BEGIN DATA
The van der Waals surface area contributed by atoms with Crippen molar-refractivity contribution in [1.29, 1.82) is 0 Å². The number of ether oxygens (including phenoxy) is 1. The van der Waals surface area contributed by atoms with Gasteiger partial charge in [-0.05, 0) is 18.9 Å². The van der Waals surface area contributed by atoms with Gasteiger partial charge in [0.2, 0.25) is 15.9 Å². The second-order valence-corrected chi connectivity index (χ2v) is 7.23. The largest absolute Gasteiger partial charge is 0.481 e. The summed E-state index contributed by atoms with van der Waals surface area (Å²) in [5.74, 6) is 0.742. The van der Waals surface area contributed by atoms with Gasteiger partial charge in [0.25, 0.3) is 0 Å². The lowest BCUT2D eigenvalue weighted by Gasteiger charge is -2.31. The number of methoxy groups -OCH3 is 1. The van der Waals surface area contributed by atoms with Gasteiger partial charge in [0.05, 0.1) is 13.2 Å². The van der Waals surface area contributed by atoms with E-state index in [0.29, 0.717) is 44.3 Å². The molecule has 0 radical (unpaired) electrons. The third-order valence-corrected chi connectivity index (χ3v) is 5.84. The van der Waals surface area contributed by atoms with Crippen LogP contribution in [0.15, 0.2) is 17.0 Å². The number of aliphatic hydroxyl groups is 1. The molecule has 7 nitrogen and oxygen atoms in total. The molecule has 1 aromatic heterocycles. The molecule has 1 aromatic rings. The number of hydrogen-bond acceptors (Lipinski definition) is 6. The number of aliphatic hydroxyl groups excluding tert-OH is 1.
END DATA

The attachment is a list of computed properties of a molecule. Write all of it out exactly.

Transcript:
The van der Waals surface area contributed by atoms with Crippen molar-refractivity contribution in [1.29, 1.82) is 0 Å². The number of ether oxygens (including phenoxy) is 1. The van der Waals surface area contributed by atoms with Gasteiger partial charge in [-0.05, 0) is 18.9 Å². The van der Waals surface area contributed by atoms with Gasteiger partial charge in [0.2, 0.25) is 15.9 Å². The second-order valence-corrected chi connectivity index (χ2v) is 7.23. The largest absolute Gasteiger partial charge is 0.481 e. The summed E-state index contributed by atoms with van der Waals surface area (Å²) in [5.74, 6) is 0.742. The van der Waals surface area contributed by atoms with Gasteiger partial charge in [0.25, 0.3) is 0 Å². The lowest BCUT2D eigenvalue weighted by Gasteiger charge is -2.31. The number of methoxy groups -OCH3 is 1. The van der Waals surface area contributed by atoms with Gasteiger partial charge in [0.05, 0.1) is 13.2 Å². The van der Waals surface area contributed by atoms with E-state index in [0.29, 0.717) is 44.3 Å². The molecule has 0 radical (unpaired) electrons. The third-order valence-corrected chi connectivity index (χ3v) is 5.84. The van der Waals surface area contributed by atoms with Crippen LogP contribution in [0.15, 0.2) is 17.0 Å². The number of aliphatic hydroxyl groups is 1. The molecule has 7 nitrogen and oxygen atoms in total. The molecule has 1 aromatic heterocycles. The molecule has 1 aromatic rings. The number of hydrogen-bond acceptors (Lipinski definition) is 6. The number of aliphatic hydroxyl groups excluding tert-OH is 1.